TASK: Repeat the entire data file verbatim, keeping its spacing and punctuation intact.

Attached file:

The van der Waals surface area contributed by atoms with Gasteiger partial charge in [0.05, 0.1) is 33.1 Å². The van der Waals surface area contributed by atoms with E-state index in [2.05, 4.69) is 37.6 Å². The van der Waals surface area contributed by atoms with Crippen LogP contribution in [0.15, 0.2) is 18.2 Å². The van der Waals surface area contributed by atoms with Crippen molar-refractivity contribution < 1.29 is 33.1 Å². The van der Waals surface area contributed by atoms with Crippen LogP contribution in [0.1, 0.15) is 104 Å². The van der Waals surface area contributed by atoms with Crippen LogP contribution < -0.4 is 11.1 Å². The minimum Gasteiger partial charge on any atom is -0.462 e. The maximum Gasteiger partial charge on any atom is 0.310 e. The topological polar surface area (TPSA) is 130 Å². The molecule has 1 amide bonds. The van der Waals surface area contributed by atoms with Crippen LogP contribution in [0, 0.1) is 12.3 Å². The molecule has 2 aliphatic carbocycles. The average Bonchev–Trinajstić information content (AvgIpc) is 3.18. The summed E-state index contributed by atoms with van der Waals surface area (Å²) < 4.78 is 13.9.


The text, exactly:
The van der Waals surface area contributed by atoms with Gasteiger partial charge in [0.05, 0.1) is 33.1 Å². The van der Waals surface area contributed by atoms with E-state index in [2.05, 4.69) is 37.6 Å². The van der Waals surface area contributed by atoms with Crippen LogP contribution in [0.15, 0.2) is 18.2 Å². The van der Waals surface area contributed by atoms with Crippen molar-refractivity contribution < 1.29 is 33.1 Å². The van der Waals surface area contributed by atoms with Crippen LogP contribution in [0.1, 0.15) is 104 Å². The van der Waals surface area contributed by atoms with Crippen LogP contribution < -0.4 is 11.1 Å². The minimum Gasteiger partial charge on any atom is -0.462 e. The maximum Gasteiger partial charge on any atom is 0.310 e. The topological polar surface area (TPSA) is 130 Å². The molecule has 1 amide bonds. The van der Waals surface area contributed by atoms with Crippen LogP contribution in [0, 0.1) is 12.3 Å². The molecule has 2 aliphatic carbocycles. The average Bonchev–Trinajstić information content (AvgIpc) is 3.18. The summed E-state index contributed by atoms with van der Waals surface area (Å²) < 4.78 is 13.9.